First iPhone Class-Action Suit Against Apple and AT&T

Illustration for article titled First iPhone Class-Action Suit Against Apple and ATT

Click to viewIt was bound to happen. It seems that a guy called Trujillo has been the first to file a class-action suit against Apple and AT&T because of the iPhone. The reason? You guessed it—it's the battery. Read all about this dumbtastically stupid lawsuit, including the entire complaint text, after the jump.

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Trujillo, hopefuly not related to the former Dominican dictator, claims that he didn't know that the battery is a "sealed unit with it's [sic] battery soldered inside" and that:

The battery enclosed in the iPhone can only be charged approximately 300 times before it will be in need of replacement, necessitating a new battery annually for owners of the iPhone.

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Putting aside that this guy's lawyer's grammar is worse than mine, is he really that ignorant? Does he think that the judge is going to be stupid? (OK, you don't need to answer that. It was a rhetorical question.)

The fact is that the iPhone battery lasts for more than "300" charges and doesn't need to be changed after that. According to Apple, the battery "is designed to retain up to 80% of its original capacity after 400 full charge and discharge cycles."

Illustration for article titled First iPhone Class-Action Suit Against Apple and ATT
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Illustration for article titled First iPhone Class-Action Suit Against Apple and ATT
Illustration for article titled First iPhone Class-Action Suit Against Apple and ATT
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Illustration for article titled First iPhone Class-Action Suit Against Apple and ATT
Illustration for article titled First iPhone Class-Action Suit Against Apple and ATT
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Illustration for article titled First iPhone Class-Action Suit Against Apple and ATT
Illustration for article titled First iPhone Class-Action Suit Against Apple and ATT
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Illustration for article titled First iPhone Class-Action Suit Against Apple and ATT
Illustration for article titled First iPhone Class-Action Suit Against Apple and ATT
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Illustration for article titled First iPhone Class-Action Suit Against Apple and ATT
Illustration for article titled First iPhone Class-Action Suit Against Apple and ATT
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Illustration for article titled First iPhone Class-Action Suit Against Apple and ATT
Illustration for article titled First iPhone Class-Action Suit Against Apple and ATT
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Illustration for article titled First iPhone Class-Action Suit Against Apple and ATT
Illustration for article titled First iPhone Class-Action Suit Against Apple and ATT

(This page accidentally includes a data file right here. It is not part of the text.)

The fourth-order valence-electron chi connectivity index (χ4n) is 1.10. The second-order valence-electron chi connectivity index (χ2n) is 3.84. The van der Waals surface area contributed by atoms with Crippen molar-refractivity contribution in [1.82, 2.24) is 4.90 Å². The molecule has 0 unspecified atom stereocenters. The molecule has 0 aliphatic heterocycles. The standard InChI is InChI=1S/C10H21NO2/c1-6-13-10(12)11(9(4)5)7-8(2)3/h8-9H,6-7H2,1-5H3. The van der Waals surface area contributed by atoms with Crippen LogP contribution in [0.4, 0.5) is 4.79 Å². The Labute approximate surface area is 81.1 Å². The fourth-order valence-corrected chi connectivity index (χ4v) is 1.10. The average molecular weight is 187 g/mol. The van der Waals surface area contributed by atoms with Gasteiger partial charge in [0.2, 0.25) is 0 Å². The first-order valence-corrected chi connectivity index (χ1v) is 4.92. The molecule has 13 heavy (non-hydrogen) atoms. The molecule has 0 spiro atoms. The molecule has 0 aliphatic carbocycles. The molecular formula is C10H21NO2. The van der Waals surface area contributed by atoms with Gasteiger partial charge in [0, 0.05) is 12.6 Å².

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Illustration for article titled First iPhone Class-Action Suit Against Apple and ATT
Illustration for article titled First iPhone Class-Action Suit Against Apple and ATT
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Illustration for article titled First iPhone Class-Action Suit Against Apple and ATT
Illustration for article titled First iPhone Class-Action Suit Against Apple and ATT
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Illustration for article titled First iPhone Class-Action Suit Against Apple and ATT
Illustration for article titled First iPhone Class-Action Suit Against Apple and ATT
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[Thanks Chop]

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DISCUSSION

The lawsuit is frivolous and stupid, yes, but let's be careful with saying the particulars of the lawsuit are inaccurate. Nobody knows at what point iPhones will need to have a replacement battery, but I have a finsky that says that some (not all - but some) owners will start replacing batteries before a year is out because they are not holding a reasonable charge.

The reason I toss that out there is because we have had hundreds of smart phones (primarily Treo devices) through our office, and replacing the battery is very common. When looking at the battery type in the iPhone it is identical to what everyone else is using. So, based on that, we can assume that the iPhone battery life will last a similar amount of time. How long is that?

(Wait for it) .. About a year.

And while I am completely disgusted with the lawsuit, the fact remains that Steve Jobs made a mistake not allowing the battery to be user replaceable. Hell, he soldered the damn thing down, didn't he? Sounds like they wanted to make the replacement process as difficult as possible. So, yes, if we are handing out idiot scores, the folks filing the lawsuit get a few points, but so does Apple.